On Monday 09 Apr 2018 at 17:32:33 (+0200), Peter Zijlstra wrote: > On Mon, Apr 09, 2018 at 02:45:11PM +0100, Quentin Perret wrote: > > > In this specific patch, we are basically trying to figure out the > > boundaries of frequency domains, and the power consumed by each CPU > > at each OPP, to make them available to the scheduler. The important > > thing here is that, in both cases, we rely on the OPP library to > > keep the code as platform-agnostic as possible. > > AFAICT the only users of this PM_OPP stuff is a bunch of ARM platforms.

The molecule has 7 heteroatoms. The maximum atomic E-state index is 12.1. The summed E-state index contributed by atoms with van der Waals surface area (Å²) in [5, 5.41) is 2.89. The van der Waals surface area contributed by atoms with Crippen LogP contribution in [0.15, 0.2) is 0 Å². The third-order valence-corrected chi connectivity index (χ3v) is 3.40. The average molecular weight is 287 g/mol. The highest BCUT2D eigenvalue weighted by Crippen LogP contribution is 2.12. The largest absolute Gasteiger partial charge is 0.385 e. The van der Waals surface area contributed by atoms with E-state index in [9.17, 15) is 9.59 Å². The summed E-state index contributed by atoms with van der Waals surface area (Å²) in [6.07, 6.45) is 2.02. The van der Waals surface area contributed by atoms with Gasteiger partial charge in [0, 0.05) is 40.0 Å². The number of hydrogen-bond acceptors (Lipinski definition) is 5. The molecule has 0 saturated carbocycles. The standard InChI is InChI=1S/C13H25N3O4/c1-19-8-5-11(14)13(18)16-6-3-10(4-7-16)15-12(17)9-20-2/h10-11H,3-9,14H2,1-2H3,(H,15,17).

That's correct. > Granted, body else has build a big.little style system, so that might > all be fine I suppose. > > It won't be until some !ARM chip comes along that we'll know how > generically usable any of this really is. > Right. There is already a lot of diversity in the Arm ecosystem that has to be managed. That's what I meant by platform-agnostic. Now, I agree that it should be discussed whether or not this is enough for other archs ... It might be reasonable to expect from the archs who want to use EAS that they expose their OPPs in the OPP lib. That should be harmless, and EAS needs to know about the OPPs, so they should be made visible, ideally somewhere generic. Otherwise, that means the interface with the EAS has to be defined only by the energy model data structures, and the actual energy model loading procedure becomes free-form arch code. I quiet like the first idea from a pure design standpoint, but I could also understand if maintainers of other archs were reluctant to have new dependencies on PM_OPP ... > > In the case of the frequency domains for example, the cpufreq driver is > > in charge of specifying the CPUs that are sharing frequencies. That > > information can come from DT, or SCPI, or SCMI, or whatever -- we > > probably shouldn't have to care about that from the scheduler's > > standpoint. That's why using dev_pm_opp_get_sharing_cpus() is handy, > > the OPP library gives us the digested information we need. > > So I kinda would've expected to just ask cpufreq, that after all already > knows these things. Why did we need to invent this pm_opp thing? Yes, we can definitely rely on cpufreq for this one. There is a "strong" dependency on PM_OPP to get power values, so I decided to use PM_OPP for the frequency domains as well, for consistency. But I can change that if needed. > > Cpufreq has a tons of supported architectures, pm_opp not so much. > > > The power values (dev_pm_opp_get_power) we use right now are those > > already used by the thermal subsystem (IPA), which means we don't have > > I love an IPA style beer, but I'm thinking that's not the same IPA, > right :-) Well, both can help to chill down in a way ... :-) The IPA I'm talking about means Intelligent Power Allocator. It's a thermal governor that uses a power model of the platform to allocate power budgets to CPUs & GPUs using a control loop. The code is in drivers/thermal/power_allocator.c if this is of interest. > > > to introduce any new DT binding whatsoever. In a close future, the power > > values could also come from other sources (SCMI for ex), and again it's > > probably not the scheduler's job to care about those things, so the OPP > > library is helping us again. As mentioned in the notes, as of today, this > > approach has dependencies on other patches relating to these things which > > are already on the list . > > Is there any !ARM thermal driver? (clearly I'm not up-to-date on things > thermal). I don't think so. Thanks, Quentin